Super apps are increasingly taking over the world by storm. But what’s a super app? It is a mobile or web application that can provide multiple services including payment and financial transaction processing.
It is essentially an all-in-one solution to mobile application design. It manages all the needs a user could have in one place, reducing the need to download multiple apps to perform different functions.
Super apps comprises social networking, shopping, banking services, and more.
The story of super apps started in 2010 with Mike Lazaridis, the founder of BlackBerry. He envisioned the super app as the “ultimate solution”, a marketplace with different offerings, using in-house technology and third party integration.
In Africa Vodacom has been leading the push for super apps. Last year it partnered with China’s technology giant Ant Group to develop a “super-app” that puts a virtual marketplace in the hands of users.
The multinational says uptake of its VodaPay service has beaten projections, adding that the platform gives a glimpse of how Safaricom’s M-Pesa could evolve in future. One does not have to be a Vodacom subscriber to use VodaPay, but this is not the case with M-Pesa which is not a super app.
“In South Africa, the launch of our VodaPay super-app in October last year has exceeded our expectations by attracting 1.4 million downloads and 1.0 million registered users in its first three months,” the Johannesburg Stock Exchange-listed firm said in its third-quarter trading update.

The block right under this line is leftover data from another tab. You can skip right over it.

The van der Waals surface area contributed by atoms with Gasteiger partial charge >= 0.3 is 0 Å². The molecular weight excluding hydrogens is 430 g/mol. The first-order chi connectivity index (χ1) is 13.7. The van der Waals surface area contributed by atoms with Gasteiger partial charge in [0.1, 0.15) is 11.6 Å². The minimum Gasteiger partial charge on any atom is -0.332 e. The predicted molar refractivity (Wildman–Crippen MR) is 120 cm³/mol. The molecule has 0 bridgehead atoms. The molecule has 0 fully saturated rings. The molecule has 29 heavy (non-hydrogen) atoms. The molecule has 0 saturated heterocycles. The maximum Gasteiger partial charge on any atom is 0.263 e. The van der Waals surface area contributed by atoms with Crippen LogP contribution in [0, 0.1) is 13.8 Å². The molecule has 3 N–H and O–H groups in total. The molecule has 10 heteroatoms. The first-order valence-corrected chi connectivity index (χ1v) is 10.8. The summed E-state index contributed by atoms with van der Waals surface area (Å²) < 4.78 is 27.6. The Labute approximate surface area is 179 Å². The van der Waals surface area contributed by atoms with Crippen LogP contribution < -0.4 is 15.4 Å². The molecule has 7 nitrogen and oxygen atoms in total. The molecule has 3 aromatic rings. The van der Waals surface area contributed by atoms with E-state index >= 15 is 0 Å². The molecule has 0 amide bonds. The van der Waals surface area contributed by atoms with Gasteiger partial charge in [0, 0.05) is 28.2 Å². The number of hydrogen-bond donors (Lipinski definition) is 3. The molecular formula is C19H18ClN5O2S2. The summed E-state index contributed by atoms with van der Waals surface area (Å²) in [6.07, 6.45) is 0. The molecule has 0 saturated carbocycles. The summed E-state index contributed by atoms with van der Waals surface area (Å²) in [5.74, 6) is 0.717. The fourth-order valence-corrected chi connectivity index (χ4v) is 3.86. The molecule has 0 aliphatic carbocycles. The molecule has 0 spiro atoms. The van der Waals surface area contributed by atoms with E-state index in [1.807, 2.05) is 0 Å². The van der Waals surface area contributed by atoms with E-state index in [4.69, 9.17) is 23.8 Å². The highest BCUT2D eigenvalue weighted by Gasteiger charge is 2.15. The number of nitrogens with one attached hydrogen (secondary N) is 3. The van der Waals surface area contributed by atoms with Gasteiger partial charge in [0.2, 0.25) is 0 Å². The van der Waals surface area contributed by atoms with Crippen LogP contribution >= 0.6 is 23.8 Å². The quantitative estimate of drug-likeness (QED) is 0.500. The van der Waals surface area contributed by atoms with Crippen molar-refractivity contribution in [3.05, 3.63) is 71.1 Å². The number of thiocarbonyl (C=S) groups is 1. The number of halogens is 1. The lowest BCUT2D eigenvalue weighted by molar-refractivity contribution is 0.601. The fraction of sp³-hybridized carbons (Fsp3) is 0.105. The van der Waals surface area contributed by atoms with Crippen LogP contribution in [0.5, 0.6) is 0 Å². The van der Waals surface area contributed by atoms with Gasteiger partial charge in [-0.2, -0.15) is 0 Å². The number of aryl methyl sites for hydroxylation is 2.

“We see VodaPay as a precursor to M-Pesa’s evolution and further strengthening our fintech position across our footprint,” Vodacom said.
The respective performance of VodaPay and M-Pesa in South Africa is an indication of how changes in technology and value-addition can drive demand for services. In Kenya, the basic M-Pesa service became popular as soon as it hit the market since it could be used on feature phones without an internet connection and gave millions of unbanked people access to formal financial services.
The fact that one has to be a Safaricom subscriber to use M-Pesa has not undermined its growth since the telco has the largest market share in the sector.
In South Africa, the uptake of banking services was higher and a new way of sending money was not as compelling, with the use of transactional bank accounts estimated at above 80 percent.
But VodaPay, coming at a time when smartphones and the internet are more widespread, has added value to the base mobile money platform and made it available to those not subscribing to its traditional telecom services.
Smartphone penetration had already HIT91.2 percent in 2019, according to the Independent Communications Authority of South Africa.
A smartphone is a mobile phone with advanced features including Wi-Fi connectivity, web browsing capabilities, a high-resolution touchscreen display, and the ability to use apps. Most of the devices run on Android and iOS mobile operating systems.
“Through innovative digital technologies, VodaPay provides you with inclusive mobile and financial solutions to make your life a little easier, and a little cheaper,” Vodacom says of the service.
“As a super app, VodaPay offers a whole suite of some of the products and services that you use, order, and buy every day, all in one app.”
The company noted that it also offers customers exclusive deals and discounts from brands and partners within the app, with Vodacom customers benefitting further from waiver of data charges.
Some of the firms that have partnered with Vodacom to offer discounts in South Africa are fast-food chain KFC and home improvement materials supplier Builders.
Vodacom’s new experience shows that the fight for customers in the fintech space will, going forward, be characterised by enhancing convenience, offering deals, and aggregating a wide range of providers of goods and services.
The VodaPay app is powered by China’s online payment platform Alipay, which has more than one billion users and is owned by Ant Group.
The full Alipay app has a wide range of capabilities ranging from financial services, entertainment, shopping, merchant services, and direct marketing.